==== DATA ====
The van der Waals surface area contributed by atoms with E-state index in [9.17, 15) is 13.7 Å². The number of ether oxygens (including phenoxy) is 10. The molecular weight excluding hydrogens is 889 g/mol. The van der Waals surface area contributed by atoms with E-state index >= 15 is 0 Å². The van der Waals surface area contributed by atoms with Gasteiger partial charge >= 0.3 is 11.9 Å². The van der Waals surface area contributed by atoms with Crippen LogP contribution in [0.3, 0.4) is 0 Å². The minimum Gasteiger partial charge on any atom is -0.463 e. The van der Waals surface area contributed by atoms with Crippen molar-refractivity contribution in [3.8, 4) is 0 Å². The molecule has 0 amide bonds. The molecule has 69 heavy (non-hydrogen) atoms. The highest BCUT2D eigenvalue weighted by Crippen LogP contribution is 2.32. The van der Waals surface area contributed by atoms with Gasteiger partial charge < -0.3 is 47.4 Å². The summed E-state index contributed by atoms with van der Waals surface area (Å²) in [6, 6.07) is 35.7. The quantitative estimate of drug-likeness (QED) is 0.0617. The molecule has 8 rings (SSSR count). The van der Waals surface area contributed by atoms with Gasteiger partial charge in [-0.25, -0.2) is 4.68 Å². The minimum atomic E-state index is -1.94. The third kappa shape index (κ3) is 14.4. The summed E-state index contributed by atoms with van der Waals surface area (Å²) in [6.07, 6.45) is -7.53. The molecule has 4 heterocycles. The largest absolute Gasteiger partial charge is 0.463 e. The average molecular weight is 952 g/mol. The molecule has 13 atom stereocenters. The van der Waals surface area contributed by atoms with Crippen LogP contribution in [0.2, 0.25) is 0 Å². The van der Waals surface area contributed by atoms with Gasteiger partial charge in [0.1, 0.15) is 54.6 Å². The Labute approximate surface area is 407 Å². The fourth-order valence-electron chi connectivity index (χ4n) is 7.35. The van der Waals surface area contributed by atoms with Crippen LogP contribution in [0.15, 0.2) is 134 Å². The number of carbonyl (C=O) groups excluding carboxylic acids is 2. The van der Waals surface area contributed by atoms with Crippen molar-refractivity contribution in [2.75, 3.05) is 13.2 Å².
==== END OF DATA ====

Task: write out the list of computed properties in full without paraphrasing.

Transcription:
The van der Waals surface area contributed by atoms with E-state index in [9.17, 15) is 13.7 Å². The number of ether oxygens (including phenoxy) is 10. The molecular weight excluding hydrogens is 889 g/mol. The van der Waals surface area contributed by atoms with E-state index >= 15 is 0 Å². The van der Waals surface area contributed by atoms with Gasteiger partial charge >= 0.3 is 11.9 Å². The van der Waals surface area contributed by atoms with Crippen LogP contribution in [0.3, 0.4) is 0 Å². The minimum Gasteiger partial charge on any atom is -0.463 e. The van der Waals surface area contributed by atoms with Crippen molar-refractivity contribution in [3.8, 4) is 0 Å². The molecule has 0 amide bonds. The molecule has 69 heavy (non-hydrogen) atoms. The highest BCUT2D eigenvalue weighted by Crippen LogP contribution is 2.32. The van der Waals surface area contributed by atoms with Gasteiger partial charge < -0.3 is 47.4 Å². The summed E-state index contributed by atoms with van der Waals surface area (Å²) in [6, 6.07) is 35.7. The quantitative estimate of drug-likeness (QED) is 0.0617. The molecule has 8 rings (SSSR count). The van der Waals surface area contributed by atoms with Gasteiger partial charge in [-0.25, -0.2) is 4.68 Å². The minimum atomic E-state index is -1.94. The third kappa shape index (κ3) is 14.4. The summed E-state index contributed by atoms with van der Waals surface area (Å²) in [6.07, 6.45) is -7.53. The molecule has 4 heterocycles. The largest absolute Gasteiger partial charge is 0.463 e. The average molecular weight is 952 g/mol. The molecule has 13 atom stereocenters. The van der Waals surface area contributed by atoms with Crippen LogP contribution in [0.2, 0.25) is 0 Å². The van der Waals surface area contributed by atoms with Gasteiger partial charge in [0.1, 0.15) is 54.6 Å². The Labute approximate surface area is 407 Å². The fourth-order valence-electron chi connectivity index (χ4n) is 7.35. The van der Waals surface area contributed by atoms with Crippen LogP contribution in [0.15, 0.2) is 134 Å². The number of carbonyl (C=O) groups excluding carboxylic acids is 2. The van der Waals surface area contributed by atoms with Crippen molar-refractivity contribution in [2.75, 3.05) is 13.2 Å².